3.  Effort is no guarantee of success.

There is at best a weak correlation between time and effort spent on a post and the eventual success of that post.

4.  Readers play a critical role.

By reading and then sharing a post, readers play an important role in its success.  By commenting upon or discussing an article on social media sites, the reader encourages others to visit the blog.  In this respect, positive and negative comments are nearly equivalent.  Both bring more attention to the post and help the post to remain visible on internet search engines.  Negative comments may actually prove more useful as curiosity drives readers to the post.

Through their actions, readers also provide feedback that guides future post selection.  When articles garner a large number of comments, tweets and/or reposts, then the blogger is encouraged to provide more of the same.

A Tale of Two Posts or Animals Rule Humans











One of these photos received far more views than the other.  In a July 2010 post “Doggone Smart: Curry, Rob, and Taylor“, the Glen of Imaal terrier was the focus of nearly 50% of the comments posted.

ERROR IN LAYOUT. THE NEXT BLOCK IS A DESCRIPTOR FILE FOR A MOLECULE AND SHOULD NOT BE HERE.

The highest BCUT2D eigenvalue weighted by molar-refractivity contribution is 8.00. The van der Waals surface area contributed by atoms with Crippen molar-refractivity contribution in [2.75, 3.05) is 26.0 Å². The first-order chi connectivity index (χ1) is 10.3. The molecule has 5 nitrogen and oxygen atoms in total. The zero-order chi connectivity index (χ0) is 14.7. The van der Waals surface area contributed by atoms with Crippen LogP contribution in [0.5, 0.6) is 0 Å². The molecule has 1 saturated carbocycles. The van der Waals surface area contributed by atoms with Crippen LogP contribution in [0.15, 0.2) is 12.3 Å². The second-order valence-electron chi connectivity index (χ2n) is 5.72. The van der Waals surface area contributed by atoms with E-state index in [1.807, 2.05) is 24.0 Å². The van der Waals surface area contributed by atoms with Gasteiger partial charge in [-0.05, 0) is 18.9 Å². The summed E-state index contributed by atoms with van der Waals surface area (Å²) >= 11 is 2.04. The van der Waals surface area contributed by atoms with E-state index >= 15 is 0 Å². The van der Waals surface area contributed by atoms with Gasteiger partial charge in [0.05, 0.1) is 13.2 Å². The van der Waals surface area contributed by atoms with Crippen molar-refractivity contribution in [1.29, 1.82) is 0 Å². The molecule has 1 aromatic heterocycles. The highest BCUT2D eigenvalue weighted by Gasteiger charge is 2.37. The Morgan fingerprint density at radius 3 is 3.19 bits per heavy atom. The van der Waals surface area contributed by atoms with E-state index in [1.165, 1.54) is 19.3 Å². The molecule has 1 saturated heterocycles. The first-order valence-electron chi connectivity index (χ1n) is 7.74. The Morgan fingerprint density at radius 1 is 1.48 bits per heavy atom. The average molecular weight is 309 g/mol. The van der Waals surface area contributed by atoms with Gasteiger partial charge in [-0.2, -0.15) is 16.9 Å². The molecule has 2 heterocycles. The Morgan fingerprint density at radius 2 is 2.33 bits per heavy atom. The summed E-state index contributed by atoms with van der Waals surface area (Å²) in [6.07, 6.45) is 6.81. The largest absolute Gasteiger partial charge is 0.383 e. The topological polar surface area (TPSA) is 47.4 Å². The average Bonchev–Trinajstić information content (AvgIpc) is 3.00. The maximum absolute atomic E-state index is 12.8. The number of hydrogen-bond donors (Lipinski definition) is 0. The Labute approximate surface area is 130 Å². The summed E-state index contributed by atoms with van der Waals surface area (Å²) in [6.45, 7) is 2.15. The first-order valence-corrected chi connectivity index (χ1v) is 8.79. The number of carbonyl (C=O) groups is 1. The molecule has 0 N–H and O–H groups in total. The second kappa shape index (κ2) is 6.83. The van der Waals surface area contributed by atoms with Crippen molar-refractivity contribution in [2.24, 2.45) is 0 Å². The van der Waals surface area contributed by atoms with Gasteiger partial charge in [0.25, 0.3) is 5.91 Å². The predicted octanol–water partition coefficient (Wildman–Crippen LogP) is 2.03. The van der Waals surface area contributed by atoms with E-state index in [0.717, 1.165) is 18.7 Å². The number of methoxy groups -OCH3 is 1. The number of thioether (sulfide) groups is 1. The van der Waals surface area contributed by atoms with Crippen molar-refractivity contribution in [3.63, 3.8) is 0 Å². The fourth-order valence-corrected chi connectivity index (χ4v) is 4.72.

A New Year’s Eve post that featured little in the way of new blog content but that included a photo of a squinting cat received an embarrassingly large number of views.


Readers prefer cute animals to humans.  It is unclear if a boa constrictor would have yielded the same result.


1.  Animals enhance blog views.

The perfect headline would marry negativity with a handsome animal while still advancing the blog’s viewpoint.

2.  I missed my chance.

It was there, if I had only known then what I know now.

The headline that could have been:

“Hound Dog Pans Taylor Hicks Performance”

The First 6 Months: The Most Important Lessons I’ve Learned

1.  There’s more to learn.

I’ve read many blogs on a variety of topics over the past several months.  Most of these were written by authors with far more experience and skill than I.  I look forward to learning and improving.

2.  I have my own voice.

Singers have their own unique style; so do writers.  My style is my own and it’s here to stay.  Over the last 6 months I’ve developed a fair understanding of what I can and can’t do.  I can’t do negative effectively.  While the blog may occasionally tease with a negative headline, the content is unlikely to run that way.  It’s a personal and stylistic choice, not an indictment of other bloggers.  The artists presented here are those who entertain me; I’m grateful for their efforts.



The truth about Harris’ blog is that most of the posts are well written with a neutral/positive slant.  Here’s the link to his blog.  Leave him 78 comments on a post that you like; chances are you’ll get more of the same.

19 Comments Post a comment
  1. Louise #

    Very, very interesting! Music reporters should do their homework on artists rather than going for the jugular to garner views. Given the right focus, an article can be positive and gain views. Curry and Rob prove that!
    Thanks for writing this. It’s excellent!

    March 8, 2011